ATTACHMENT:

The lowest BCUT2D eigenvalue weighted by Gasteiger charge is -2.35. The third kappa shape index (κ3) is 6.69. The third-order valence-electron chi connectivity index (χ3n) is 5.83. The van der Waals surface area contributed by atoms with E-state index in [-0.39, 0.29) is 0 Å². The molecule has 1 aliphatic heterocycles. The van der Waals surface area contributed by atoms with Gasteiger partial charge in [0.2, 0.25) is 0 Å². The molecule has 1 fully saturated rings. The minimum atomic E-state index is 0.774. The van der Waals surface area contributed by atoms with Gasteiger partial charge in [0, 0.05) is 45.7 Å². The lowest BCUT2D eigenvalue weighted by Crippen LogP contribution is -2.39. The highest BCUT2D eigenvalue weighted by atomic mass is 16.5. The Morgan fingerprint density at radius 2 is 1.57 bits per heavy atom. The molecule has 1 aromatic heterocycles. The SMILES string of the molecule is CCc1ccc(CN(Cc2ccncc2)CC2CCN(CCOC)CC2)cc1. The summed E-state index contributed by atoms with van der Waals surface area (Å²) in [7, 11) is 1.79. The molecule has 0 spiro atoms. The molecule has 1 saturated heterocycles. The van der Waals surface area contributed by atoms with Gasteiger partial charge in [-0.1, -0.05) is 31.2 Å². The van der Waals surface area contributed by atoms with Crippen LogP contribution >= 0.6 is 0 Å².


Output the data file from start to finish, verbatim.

The lowest BCUT2D eigenvalue weighted by Gasteiger charge is -2.35. The third kappa shape index (κ3) is 6.69. The third-order valence-electron chi connectivity index (χ3n) is 5.83. The van der Waals surface area contributed by atoms with E-state index in [-0.39, 0.29) is 0 Å². The molecule has 1 aliphatic heterocycles. The van der Waals surface area contributed by atoms with Gasteiger partial charge in [0.2, 0.25) is 0 Å². The molecule has 1 fully saturated rings. The minimum atomic E-state index is 0.774. The van der Waals surface area contributed by atoms with Gasteiger partial charge in [0, 0.05) is 45.7 Å². The lowest BCUT2D eigenvalue weighted by Crippen LogP contribution is -2.39. The highest BCUT2D eigenvalue weighted by atomic mass is 16.5. The Morgan fingerprint density at radius 2 is 1.57 bits per heavy atom. The molecule has 1 aromatic heterocycles. The SMILES string of the molecule is CCc1ccc(CN(Cc2ccncc2)CC2CCN(CCOC)CC2)cc1. The summed E-state index contributed by atoms with van der Waals surface area (Å²) in [7, 11) is 1.79. The molecule has 0 spiro atoms. The molecule has 1 saturated heterocycles. The van der Waals surface area contributed by atoms with Gasteiger partial charge in [-0.1, -0.05) is 31.2 Å². The van der Waals surface area contributed by atoms with Crippen LogP contribution >= 0.6 is 0 Å².